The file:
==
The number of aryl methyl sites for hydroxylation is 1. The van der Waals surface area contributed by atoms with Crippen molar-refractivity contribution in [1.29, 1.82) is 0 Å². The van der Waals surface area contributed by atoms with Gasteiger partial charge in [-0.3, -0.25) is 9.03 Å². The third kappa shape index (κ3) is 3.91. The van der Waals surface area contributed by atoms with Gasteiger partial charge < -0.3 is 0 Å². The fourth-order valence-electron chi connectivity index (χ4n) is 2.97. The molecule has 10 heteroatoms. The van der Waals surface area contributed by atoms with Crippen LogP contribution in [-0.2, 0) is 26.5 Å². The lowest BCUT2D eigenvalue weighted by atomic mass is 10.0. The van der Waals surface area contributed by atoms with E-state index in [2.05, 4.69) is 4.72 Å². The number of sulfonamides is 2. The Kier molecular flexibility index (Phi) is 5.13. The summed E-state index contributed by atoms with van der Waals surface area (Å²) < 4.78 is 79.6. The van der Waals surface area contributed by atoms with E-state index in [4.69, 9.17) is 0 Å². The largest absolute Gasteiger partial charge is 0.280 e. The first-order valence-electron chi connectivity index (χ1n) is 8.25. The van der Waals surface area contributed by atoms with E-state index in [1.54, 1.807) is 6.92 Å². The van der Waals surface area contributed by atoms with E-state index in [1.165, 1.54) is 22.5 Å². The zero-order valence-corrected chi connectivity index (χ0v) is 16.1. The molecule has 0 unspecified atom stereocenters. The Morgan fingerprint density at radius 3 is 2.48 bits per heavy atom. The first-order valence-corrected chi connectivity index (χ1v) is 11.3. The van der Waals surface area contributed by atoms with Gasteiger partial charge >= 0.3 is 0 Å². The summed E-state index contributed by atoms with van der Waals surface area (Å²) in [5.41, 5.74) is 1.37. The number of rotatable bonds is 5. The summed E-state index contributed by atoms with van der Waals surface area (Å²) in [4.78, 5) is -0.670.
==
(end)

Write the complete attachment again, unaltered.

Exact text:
The number of aryl methyl sites for hydroxylation is 1. The van der Waals surface area contributed by atoms with Crippen molar-refractivity contribution in [1.29, 1.82) is 0 Å². The van der Waals surface area contributed by atoms with Gasteiger partial charge in [-0.3, -0.25) is 9.03 Å². The third kappa shape index (κ3) is 3.91. The van der Waals surface area contributed by atoms with Gasteiger partial charge < -0.3 is 0 Å². The fourth-order valence-electron chi connectivity index (χ4n) is 2.97. The molecule has 10 heteroatoms. The van der Waals surface area contributed by atoms with Crippen LogP contribution in [-0.2, 0) is 26.5 Å². The lowest BCUT2D eigenvalue weighted by atomic mass is 10.0. The van der Waals surface area contributed by atoms with E-state index in [2.05, 4.69) is 4.72 Å². The number of sulfonamides is 2. The Kier molecular flexibility index (Phi) is 5.13. The summed E-state index contributed by atoms with van der Waals surface area (Å²) < 4.78 is 79.6. The van der Waals surface area contributed by atoms with E-state index in [4.69, 9.17) is 0 Å². The largest absolute Gasteiger partial charge is 0.280 e. The first-order valence-electron chi connectivity index (χ1n) is 8.25. The van der Waals surface area contributed by atoms with E-state index in [1.54, 1.807) is 6.92 Å². The van der Waals surface area contributed by atoms with E-state index in [1.165, 1.54) is 22.5 Å². The zero-order valence-corrected chi connectivity index (χ0v) is 16.1. The molecule has 0 unspecified atom stereocenters. The Morgan fingerprint density at radius 3 is 2.48 bits per heavy atom. The first-order valence-corrected chi connectivity index (χ1v) is 11.3. The van der Waals surface area contributed by atoms with Gasteiger partial charge >= 0.3 is 0 Å². The summed E-state index contributed by atoms with van der Waals surface area (Å²) in [5.41, 5.74) is 1.37. The number of rotatable bonds is 5. The summed E-state index contributed by atoms with van der Waals surface area (Å²) in [4.78, 5) is -0.670.